Case Study

Using Lasers to Identify Substandard Food

Published: April 28, 2009

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Alerting technicians in a food processing plant about a substandard item on the processing line could be much easier in the future with a laser projection system developed by GTRI researchers.

"We've developed a system that shines a laser light symbol onto the imperfect food product so that it can be removed from the conveyor belt, allowing the technicians to maintain their focus on the product stream without the need to look up at a monitor," said GTRI research scientist Simeon Harbert.

With funding from GTRI's Agricultural Technology Research Program, Harbert designed and fabricated the system, which consists of equipment installed in two plant-ready waterproof enclosures. One contains a laser, high-speed laser-pointing mirrors and a small camera, while the other houses the controller and power systems, and software to control the system.

The camera is used to track the substandard product while galvanometers move the mirrors that reflect the laser beam and essentially create line drawings of geometric shapes - such as circles, squares, triangles and stars - on top of the food product. Different symbols are used for the various types of defects.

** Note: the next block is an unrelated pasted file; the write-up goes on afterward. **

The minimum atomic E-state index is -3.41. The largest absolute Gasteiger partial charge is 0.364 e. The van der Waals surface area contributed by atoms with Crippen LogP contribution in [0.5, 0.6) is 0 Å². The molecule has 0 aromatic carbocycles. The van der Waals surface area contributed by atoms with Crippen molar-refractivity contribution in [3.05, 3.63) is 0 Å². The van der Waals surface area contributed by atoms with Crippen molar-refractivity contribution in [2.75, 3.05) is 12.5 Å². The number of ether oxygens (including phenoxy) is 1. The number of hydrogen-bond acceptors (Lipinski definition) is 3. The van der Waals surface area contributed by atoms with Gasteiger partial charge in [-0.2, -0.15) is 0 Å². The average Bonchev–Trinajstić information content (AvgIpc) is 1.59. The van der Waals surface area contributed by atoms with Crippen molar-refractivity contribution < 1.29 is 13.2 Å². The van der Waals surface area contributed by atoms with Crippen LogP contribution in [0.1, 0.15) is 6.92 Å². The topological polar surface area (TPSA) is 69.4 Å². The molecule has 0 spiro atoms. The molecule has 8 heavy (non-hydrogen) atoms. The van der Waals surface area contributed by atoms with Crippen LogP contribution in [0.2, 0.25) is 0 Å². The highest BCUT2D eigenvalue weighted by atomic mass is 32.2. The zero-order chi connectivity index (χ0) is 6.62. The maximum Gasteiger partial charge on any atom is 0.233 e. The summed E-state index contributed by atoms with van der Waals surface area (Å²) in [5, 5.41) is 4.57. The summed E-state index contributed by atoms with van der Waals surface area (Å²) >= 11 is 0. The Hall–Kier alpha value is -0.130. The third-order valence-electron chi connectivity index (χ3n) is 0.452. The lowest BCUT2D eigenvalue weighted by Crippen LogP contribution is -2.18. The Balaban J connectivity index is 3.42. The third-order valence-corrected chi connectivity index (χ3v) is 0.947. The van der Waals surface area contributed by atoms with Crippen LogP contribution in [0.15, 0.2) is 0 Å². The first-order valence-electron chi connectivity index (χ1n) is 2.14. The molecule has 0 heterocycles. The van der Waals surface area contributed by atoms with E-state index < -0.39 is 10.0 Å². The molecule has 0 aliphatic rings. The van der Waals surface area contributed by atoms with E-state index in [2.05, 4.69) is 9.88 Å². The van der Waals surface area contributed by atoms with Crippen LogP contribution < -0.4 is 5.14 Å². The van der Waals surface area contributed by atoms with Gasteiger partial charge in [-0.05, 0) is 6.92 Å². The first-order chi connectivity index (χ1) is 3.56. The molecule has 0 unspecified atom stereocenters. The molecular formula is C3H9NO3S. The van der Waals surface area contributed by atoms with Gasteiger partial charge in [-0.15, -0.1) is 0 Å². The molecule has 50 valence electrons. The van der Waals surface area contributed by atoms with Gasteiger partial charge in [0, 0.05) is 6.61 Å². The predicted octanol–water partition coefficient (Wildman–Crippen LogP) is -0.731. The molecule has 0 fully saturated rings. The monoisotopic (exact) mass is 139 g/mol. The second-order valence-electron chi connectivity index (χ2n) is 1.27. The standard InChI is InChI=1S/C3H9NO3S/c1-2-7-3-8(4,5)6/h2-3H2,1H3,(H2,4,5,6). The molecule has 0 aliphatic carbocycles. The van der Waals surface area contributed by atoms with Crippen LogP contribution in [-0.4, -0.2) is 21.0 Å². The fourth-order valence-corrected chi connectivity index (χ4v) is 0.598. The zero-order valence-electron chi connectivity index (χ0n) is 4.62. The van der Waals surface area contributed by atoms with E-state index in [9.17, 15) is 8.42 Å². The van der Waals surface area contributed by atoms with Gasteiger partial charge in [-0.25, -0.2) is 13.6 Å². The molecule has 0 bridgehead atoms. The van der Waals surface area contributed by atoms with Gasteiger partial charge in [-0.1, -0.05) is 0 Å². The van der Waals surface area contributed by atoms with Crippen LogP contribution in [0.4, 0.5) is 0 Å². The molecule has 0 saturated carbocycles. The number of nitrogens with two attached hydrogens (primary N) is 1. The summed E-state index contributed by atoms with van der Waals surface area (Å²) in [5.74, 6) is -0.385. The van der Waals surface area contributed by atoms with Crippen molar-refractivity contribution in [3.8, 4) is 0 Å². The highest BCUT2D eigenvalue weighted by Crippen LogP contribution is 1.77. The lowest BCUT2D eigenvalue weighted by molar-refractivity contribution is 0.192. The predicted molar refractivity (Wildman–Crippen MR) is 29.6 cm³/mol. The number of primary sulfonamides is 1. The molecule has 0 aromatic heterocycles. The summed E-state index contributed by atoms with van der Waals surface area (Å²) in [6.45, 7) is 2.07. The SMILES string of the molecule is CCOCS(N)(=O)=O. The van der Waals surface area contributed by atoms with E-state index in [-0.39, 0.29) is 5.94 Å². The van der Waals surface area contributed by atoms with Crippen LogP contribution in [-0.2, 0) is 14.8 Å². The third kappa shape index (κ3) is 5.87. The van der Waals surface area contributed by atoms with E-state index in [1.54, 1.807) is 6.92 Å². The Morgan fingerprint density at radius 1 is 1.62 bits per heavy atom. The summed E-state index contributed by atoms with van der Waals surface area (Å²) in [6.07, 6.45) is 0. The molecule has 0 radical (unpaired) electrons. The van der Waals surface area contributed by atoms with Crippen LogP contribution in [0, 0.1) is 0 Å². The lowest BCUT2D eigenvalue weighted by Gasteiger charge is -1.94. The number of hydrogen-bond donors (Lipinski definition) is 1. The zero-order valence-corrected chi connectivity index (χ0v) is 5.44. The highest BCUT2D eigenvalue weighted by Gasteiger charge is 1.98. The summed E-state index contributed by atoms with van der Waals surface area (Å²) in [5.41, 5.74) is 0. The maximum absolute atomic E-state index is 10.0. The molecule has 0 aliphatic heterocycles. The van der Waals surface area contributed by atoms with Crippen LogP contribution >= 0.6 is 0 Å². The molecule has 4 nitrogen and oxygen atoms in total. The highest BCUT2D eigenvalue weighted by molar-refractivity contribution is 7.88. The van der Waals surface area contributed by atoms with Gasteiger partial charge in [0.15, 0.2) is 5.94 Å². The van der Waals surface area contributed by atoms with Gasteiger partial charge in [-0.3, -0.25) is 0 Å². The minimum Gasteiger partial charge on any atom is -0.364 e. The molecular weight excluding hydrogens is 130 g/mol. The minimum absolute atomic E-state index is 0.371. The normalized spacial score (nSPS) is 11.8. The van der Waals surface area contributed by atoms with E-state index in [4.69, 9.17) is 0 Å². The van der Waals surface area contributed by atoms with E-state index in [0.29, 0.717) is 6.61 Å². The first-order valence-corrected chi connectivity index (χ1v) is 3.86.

"The inspectors will know immediately what's wrong with the food item based on the symbol and they can make adjustments to the forming, cooking or conveyor equipment as needed," explained Harbert.

The laser projection hardware is driven by software with several modules:

  • A product list module that keeps information about multiple product items in the laser projection area,
  • A tracking module that uses the built-in camera to track locations of product in the viewing area,
  • A laser projection control module that translates the product list information into laser projection symbols on the product, and
  • A computer server that receives product defect information relayed by an inspection system.

Harbert recently integrated the laser projection system with an inspection system designed by GTRI research scientist Colin Usher. The researchers are currently inspecting sausage patties for defects and relaying that information to the laser projection system. They plan to test the combined system in a food processing plant soon and envision that the laser projection system could be used for other applications.

"Because the system is modular and self-contained, it can be used whenever information that is not readily apparent to a worker viewing the product needs to be relayed," said Harbert.